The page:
Multi-million pound road shake-ups for string of Norwich streets

A £4.8m scheme could speed up buses in St Stephens Street. Picture: BRITTANY WOODMAN

Concerns have been raised over a £6.1m shake-up for St Stephens Street. - Credit: Archant

Traffic shake-ups are planned for a string of streets in Norwich as the first significant steps are taken to spend millions of pounds of government cash.

Road changes, better bus lanes and new pedestrian and cycle crossings are all mooted in five schemes which will cost £9.4m of the £32m Transforming Cities cash awarded by the government.

Councillors on the Transforming Cities joint committee will decide on Thursday whether or not to push forward with the schemes.

These are the schemes which will come before councillors:

St Stephens Street

The biggest is a £6.1m shake-up for St Stephens Street, one of the main shopping areas in Norwich city centre.

An artist's impression of how St Stephens Street could look if a proposed revamp goes ahead. Pic: No

An artist's impression of how St Stephens Street could look if a proposed revamp goes ahead. Pic: Norfolk County Council. - Credit: Norfolk County Council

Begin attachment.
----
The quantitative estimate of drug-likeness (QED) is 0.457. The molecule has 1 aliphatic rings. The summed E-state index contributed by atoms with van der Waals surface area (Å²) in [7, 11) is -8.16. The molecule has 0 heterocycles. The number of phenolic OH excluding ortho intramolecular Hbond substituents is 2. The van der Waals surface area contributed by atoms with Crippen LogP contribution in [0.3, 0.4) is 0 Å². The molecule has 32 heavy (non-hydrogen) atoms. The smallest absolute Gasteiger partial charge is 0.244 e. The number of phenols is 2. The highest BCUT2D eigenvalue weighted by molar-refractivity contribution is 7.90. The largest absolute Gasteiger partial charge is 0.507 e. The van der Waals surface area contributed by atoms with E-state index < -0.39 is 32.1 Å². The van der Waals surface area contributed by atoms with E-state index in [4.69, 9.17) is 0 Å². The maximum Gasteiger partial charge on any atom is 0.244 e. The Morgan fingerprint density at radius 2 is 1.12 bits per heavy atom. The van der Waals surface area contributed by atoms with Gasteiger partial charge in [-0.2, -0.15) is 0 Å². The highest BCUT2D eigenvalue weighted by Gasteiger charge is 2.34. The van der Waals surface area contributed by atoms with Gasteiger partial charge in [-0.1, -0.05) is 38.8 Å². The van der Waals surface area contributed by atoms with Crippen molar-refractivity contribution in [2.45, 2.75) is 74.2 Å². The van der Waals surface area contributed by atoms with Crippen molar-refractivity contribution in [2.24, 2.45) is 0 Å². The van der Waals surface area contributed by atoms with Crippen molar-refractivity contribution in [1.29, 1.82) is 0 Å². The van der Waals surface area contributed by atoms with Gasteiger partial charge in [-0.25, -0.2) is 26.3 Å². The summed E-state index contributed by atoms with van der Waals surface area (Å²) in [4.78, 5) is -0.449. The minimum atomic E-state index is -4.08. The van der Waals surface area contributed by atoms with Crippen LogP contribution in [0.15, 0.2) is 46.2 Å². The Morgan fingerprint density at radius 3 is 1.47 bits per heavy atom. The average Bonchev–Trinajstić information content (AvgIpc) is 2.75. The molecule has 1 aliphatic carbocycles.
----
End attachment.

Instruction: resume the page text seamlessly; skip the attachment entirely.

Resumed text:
Councillors agreed in September to put the project out for consultation. But on Thursday they will be told some elements need to be reconsidered.

Just under half who responded objected to the proposals, with 46pc supporting and 5pc not answering that question.

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The scheme includes changes to the section between the inner ring road up to Red Lion Street, also taking in Surrey Street and Rampant Horse Street.

In St Stephens Street, new sawtooth bus bays would be created, which council bosses say would make it easier for buses to pull away after picking up or dropping off passengers.

However, Norwich Cycling Campaign objected to the proposals, saying it would make the street a 'no-go area' for cyclists.

Richard Bearman, from Norwich Cycling Campaign. Picture: Victoria Pertusa

Richard Bearman, from Norwich Cycling Campaign. - Credit: Archant

Campaign spokesman Richard Bearman said the bus bays would make it much harder for a bus driver to see approaching cyclists before pulling out.

A recurring concern raised was why so many buses use St Stephens Street for pick up and drop off, rather than the nearby bus station.

Officers said more work now needs to be done to consider the impact of the saw-tooth bays on cyclists and to liaise with bus operators to get the best balance between use of the bus station and St Stephens Street.

Cromer Road / Aylsham Road

The £1m scheme aims to speed up buses on roads which are used by about 180 buses inbound and 160 buses outbound each weekday.

Cromer Road in Norwich

Cromer Road in Norwich. - Credit: Archant

The proposals include two new sections of inbound bus lanes. One in Cromer Road, between Fifers Lane and Mayfield Avenue and the second in Aylsham Road, between Suckling Avenue and Woodcock Road.

Both proposed bus lanes would be shared with cyclists and will operate 24 hours a day seven days a week.